+++ Last weekend, global luxury automotive brand GENESIS made its debut at the Chengdu Motor Show 2021 with the China premiere of the G70, marking a strong addition to the Genesis product portfolio and further demonstrating the brand’s rapid development in China. The carmaker announced its arrival in China with a spectacular drone show in April, setting a new Guinness World Record in the process. Since then, the brand has moved fast and pushed boundaries. Within these few months, the carmaker has already expanded its product portfolio with the latest member of the Genesis family, the G70, following the recent start of sales of the G80 and GV80, which received positive feedback from the Chinese market. The carmaker is rapidly expanding its network in China. It has launched two Genesis Studios since April, and introduced the Genesis Showcase, full-function stores, which provide guests and Genesis owners in China with customized consultation and maintenance services in a relaxing and comfortable environment. The Genesis Showcases will open in Shanghai and Chengdu this September and November respectively. Amid rapid development in China, Genesis has been highly recognized by the Chinese market for presenting its new vision of luxury through the unique Genesis Experience. Markus Henne, CEO of Genesis Motor China, said that the expansion of its product portfolio and its rapid development in China signal its strong confidence in the future of Genesis in China. “We look forward to delighting more Chinese customers with the unique Genesis Experience that manifests our commitment to delivering exceptional products and experiences that make a positive impact on our customers’ lives”, Henne said. The carmaker said that true luxury is about the complete experience. Facing fiercer market competition in China, the carmaker designed the unique Genesis Experience to help the brand stand out in the market. The Genesis Experience enables the brand to build authentic relationships with customers through meaningful, stress-free experiences centered on human touch, convenience, transparency and trust. The exceptional quality and luxury of Genesis makes it one of the highest-ranked brands in the luxury automotive industry by respected third-party experts such as North American Car of the Year and Consumer Reports, and it has been chosen as the best luxury brand by J.D.Power for four consecutive years. With its commitment to delivering superior quality and luxury products for Chinese customers, Genesis is introducing its global award-winning products to the Chinese market based on the Two Trim Strategy, which offers customers peace of mind with an unparalleled level of specifications that come standard for all models. To deliver the unique Genesis Experience at all touch points, the carmaker has implemented an all-new business model tailored for the Chinese market; an omnichannel approach based on direct sales and online sales and supported by trusted agents. The business model is realized through Genesis Studios. With the business model, customers benefit from unified pricing across all channels under the Genesis One Price Promise. The Genesis Partner Concept guarantees customers a one-to-one experience throughout every interaction with the brand. The Genesis Valet Service offers the utmost convenience for customers, including valet test drive experience, home delivery for new Genesis vehicles, as well as pickup and delivery for specific maintenance and service at a designated location within the same city. The service will start in Shanghai and Chengdu first. In addition, Genesis vehicles come with Genesis Care, driven by a confident warranty offering and thoughtful services, which include a 5-year or 100,000-kilometer warranty and a 5-year unlimited mileage and 24/7 roadside assistance across the Chinese mainland. At the ongoing Chengdu auto show, Genesis hosted the Chinese premiere of its G70, which is expected to meet the diverse needs of a broader audience. The luxury sports sedan offers dynamic performance with athletic design and a driver-focused interior design including the Genesis Infotainment System. Drivers can take full advantage of the Genesis G70’s performance potential with features such as a 2.0-liter turbo engine and a sport plus mode. The model also features advanced safety and technology, such as Genesis Active Safety Control and a 10 airbag system with front center side airbag, Genesis Connected Services, and Lexicon sound system with 15 speakers, adding to the unique Genesis Experience. Genesis will start collecting orders for the G70 from October. Delivery of the G70 will start within this year, together with the G80 and the GV80, the first 2 Genesis models launched in China. Henne said: “The Genesis G70 is a strong addition to our product portfolio that will both appeal to the younger generation with its distinct dynamism and expand the reach of our brand in China”. Although Genesis is a newcomer to China, the world’s largest premiere vehicle market, the six-year-old brand has made waves around the world, launching its distinctive products in markets as diverse as the United States, Canada, Australia, Russia and Europe and reporting excellent business performance. The carmaker said it will continue to expand its offering to more segments so that the unique Genesis Experience can be discovered by a broader audience in China. The carmaker will keep expanding its footprint in China city by city to deliver the unique Genesis Experience, the carmaker said. +++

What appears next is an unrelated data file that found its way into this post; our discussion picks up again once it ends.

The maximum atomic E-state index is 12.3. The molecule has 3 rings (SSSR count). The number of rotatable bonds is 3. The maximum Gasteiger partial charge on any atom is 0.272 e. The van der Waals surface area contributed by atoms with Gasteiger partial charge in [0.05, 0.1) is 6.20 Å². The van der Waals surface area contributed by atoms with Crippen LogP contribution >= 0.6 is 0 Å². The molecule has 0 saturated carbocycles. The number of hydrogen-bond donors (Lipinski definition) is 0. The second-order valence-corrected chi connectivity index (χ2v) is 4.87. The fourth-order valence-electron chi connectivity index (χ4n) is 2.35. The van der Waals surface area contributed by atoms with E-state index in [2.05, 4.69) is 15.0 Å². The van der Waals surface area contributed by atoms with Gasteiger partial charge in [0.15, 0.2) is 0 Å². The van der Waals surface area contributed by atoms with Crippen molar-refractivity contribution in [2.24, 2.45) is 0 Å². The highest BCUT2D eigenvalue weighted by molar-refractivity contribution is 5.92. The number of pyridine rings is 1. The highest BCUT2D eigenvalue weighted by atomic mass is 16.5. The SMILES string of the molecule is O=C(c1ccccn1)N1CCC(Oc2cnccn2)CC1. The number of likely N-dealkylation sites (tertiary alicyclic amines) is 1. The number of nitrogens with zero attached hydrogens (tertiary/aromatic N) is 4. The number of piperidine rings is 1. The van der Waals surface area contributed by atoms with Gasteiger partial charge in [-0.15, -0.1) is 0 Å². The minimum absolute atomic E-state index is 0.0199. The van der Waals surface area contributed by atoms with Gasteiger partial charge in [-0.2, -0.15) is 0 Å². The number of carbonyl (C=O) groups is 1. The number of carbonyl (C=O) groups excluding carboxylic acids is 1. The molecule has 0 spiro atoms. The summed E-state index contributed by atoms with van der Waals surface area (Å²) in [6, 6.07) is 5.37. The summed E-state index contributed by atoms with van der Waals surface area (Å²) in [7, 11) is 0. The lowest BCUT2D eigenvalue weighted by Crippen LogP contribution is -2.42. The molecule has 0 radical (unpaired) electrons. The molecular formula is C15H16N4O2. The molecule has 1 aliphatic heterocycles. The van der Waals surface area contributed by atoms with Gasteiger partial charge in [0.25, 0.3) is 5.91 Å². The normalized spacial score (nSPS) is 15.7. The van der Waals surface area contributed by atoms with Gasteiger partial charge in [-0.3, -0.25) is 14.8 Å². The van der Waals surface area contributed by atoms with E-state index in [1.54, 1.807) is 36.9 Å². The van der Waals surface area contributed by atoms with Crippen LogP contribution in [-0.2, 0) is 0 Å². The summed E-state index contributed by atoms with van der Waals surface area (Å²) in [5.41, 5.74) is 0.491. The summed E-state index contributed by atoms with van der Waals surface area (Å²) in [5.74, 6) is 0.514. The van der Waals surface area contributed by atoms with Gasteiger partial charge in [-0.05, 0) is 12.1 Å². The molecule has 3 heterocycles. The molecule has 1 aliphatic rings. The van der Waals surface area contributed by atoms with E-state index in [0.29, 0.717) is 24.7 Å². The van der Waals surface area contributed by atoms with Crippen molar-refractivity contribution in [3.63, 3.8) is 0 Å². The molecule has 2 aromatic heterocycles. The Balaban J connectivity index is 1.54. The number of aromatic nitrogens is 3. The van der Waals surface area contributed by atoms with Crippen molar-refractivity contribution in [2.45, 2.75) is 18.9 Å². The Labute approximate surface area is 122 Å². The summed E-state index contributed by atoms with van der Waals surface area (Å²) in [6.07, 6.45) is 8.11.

+++ In JAPAN too, electric vehicles could play a key role in the move toward a decarbonized society, but their presence in the market is far from commonplace. While their driving range is limited, this limitation is increasingly seen as acceptable by home delivery services that rely on small trucks and light vans to carry out deliveries in fixed areas. Thus, logistics companies, which have been struggling in their measures to combat global warming, have been paying more attention to electric vehicles, with commercial EVs boosting the market ahead of passenger EVs being widely accepted by consumers. HW Electro, a Tokyo start-up specializing in EVs, launched the small EV truck Elemo in July. The start-up has 2 models. On a full charge, one model has a shorter driving range of 120 km and the other has a longer range of 200 km. It takes around 6 hours to charge the first one, and 8 hours to charge the second one. The shorter-range version sells for around ¥2.1 million. The vehicle is designed to be more practical than standard light trucks. As the EV has more cargo capacity and is smaller in width, it can, for example, cruise more deftly through narrow urban road networks. The cars are sold online to help reduce costs and the company aims to sell 500 units this year. It is said that the vehicle has already attracted the attention of major companies in the logistics and retail industries. The model was developed by a U.S. company and produced in China, but HW Electro plans to develop and produce a made-in-Japan version by 2023. “The new model will be cheaper”, said HW Electro President Hsiao Weicheng, who is from Taiwan. “In the future, we want to sell our vehicles at major electronics and appliance stores, too”. It’s not only start-ups that have been electrifying their lineups. Among major auto manufacturers, Hino Motors, will launch the Dutro Z, a compact EV truck, in early summer 2022. It will be smaller than most gasoline-powered vehicles and is aimed at being suitable for a wide range of use applications. Mitsubishi, which in 2011 launched the Minicab-MiEV, a light commercial EV, plans to launch an improved model at a reduced price within a few years. Sagawa Express plans to use EVs in its delivery services by jointly developing a new model with a start-up after September next year. In the transportation industry, the “last mile” refers to the final leg of a delivery of goods, from a local distribution station to a recipient. The Japan Association for Logistics and Transport pointed out that EVs can be used for such last mile deliveries if they have a 50-kilometer driving range when fully charged. In response, various companies have started to focus on developing EVs for commercial use with limited battery capacity and pricing them at around ¥2 million. On the consumer side, demand in delivery services has ballooned in tandem with the proliferation of online shopping. Yano Research Institute estimates that the market related to last mile delivery services will expand by about 1.5 times over the next 4 years to ¥2.9 trillion in fiscal 2023. The movement toward decarbonized societies, which has become global, is expected to be a factor for the expansion of the EV market. But according to the Japan Automobile Dealers Association, EVs accounted for only 0.6 % of new passenger vehicles sold in Japan in 2020, excluding mini vehicles. The low percentage is believed to stem not only from the widely held consumer belief that EVs are relatively expensive with limited driving ranges, but also because of a lack of infrastructure, such as fast charging stations. For EVs to become widespread, success in the commercial vehicle market is seen as a key factor. +++